Currency timeline

757-796 Offa, King of Mercia, was considered the greatest Anglo-Saxon ruler in the eighth century. He was responsible for establishing a new currency based on the silver penny which, with many changes of design, was the standard coin of England for many centuries
1060 A coin was minted in England shaped like a clover. The user could break off any of the four leaves and use them as separate pieces of currency
1694 The Bank of England was founded in 1694 by a Scotsman, William Paterson, and the Bank of Scotland in 1695 by an Englishman, John Holland
1789 In Britain, the law indicating the method of execution changed to hanging. Prior to that, burning was the modus operandi. The last female to be executed by burning in England was Christian Bowman. Her crime was making counterfeit coins
1793 The fiver is the longest running denomination of Bank of England note: it was first issued in 1793
1813 Since 1813, the guinea hasn't existed as an actual unit of currency. Guineas were originally minted of gold imported from the Guinea Coast of West Africa, hence their name. The coin was first issued in 1663, when the British crown authorized the Royal Mint to manufacture 20-shilling gold pieces "in the name and for the use of the Company of Royal Adventurers with Africa." Forty-four of the coins were the equivalent of one pound of gold
1853 The Bank of England notes were not wholly printed until 1853. Until that year they were still signed by one of the Bank's cashiers
1870 The facsimile signature of the Chief Cashier appeared on Bank of England notes for the first time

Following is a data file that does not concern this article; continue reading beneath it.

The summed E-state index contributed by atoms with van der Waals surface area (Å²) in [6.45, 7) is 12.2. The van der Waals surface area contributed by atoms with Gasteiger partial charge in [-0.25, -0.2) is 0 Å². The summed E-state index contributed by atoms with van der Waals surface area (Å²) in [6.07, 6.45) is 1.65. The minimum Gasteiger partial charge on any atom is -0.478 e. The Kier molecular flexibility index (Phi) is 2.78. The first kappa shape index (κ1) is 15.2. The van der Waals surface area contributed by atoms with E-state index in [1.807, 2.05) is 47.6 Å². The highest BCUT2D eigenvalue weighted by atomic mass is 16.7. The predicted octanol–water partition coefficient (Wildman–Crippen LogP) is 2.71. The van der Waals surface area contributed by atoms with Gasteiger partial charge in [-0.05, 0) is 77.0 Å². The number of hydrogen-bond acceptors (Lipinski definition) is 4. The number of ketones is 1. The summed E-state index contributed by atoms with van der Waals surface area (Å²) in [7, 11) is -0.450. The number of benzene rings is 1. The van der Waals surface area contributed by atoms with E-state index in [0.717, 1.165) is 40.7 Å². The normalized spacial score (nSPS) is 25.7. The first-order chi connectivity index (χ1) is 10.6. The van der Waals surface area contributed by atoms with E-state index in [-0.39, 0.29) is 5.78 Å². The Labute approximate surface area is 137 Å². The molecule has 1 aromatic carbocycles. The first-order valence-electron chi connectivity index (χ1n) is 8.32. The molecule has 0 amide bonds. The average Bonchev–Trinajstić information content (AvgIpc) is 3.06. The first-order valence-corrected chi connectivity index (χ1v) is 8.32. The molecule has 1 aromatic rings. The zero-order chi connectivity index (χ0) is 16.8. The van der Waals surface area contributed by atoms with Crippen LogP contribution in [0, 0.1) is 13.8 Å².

1908 Kenneth Grahame published the children's classic book "The wind in the Willows". He was the Secretary of the Bank of England between 1898 - 1908, so it is possible that some of the characters in the book were based on those people he knew and worked with
1940 The metallic thread was first introduced into Bank of England notes
1943 The highest value bank note issued by the Bank of England (£1000 denomination) was issued for the last time
1960 The monarch's portrait appeared on Bank of England notes for the first time
March 1995 A check for 2,474,655,000 English pounds was issued by Glaxo plc for Wellcome Trust Ltd. As the printers could not print such a figure, it was typed by an employee. She was so nervous, she had to type it 3 times!
Farthing In England, a quarter penny was originally known as a fourthing when coins were cut into pieces to make change. "Farthing" is a corruption of the word fourthing
Dandiprat Dandiprat was an English coin of the value of three halfpence, coined by Henry VII
Gresham's Law The milled edges still found on many coins were originally designed to show that none of the valuable metal had been shaved off the coin. Prior to the use of milled edges, circulating coins suffered from "shaving," a common problem where unscrupulous persons would shave a small amount of precious metal from the edge of a circulating coin. This form of debasement in Tudor England led to the formulation of Gresham's Law. The monarch would have to periodically recall, paying only bullion value of the silver, and re-mint circulating coins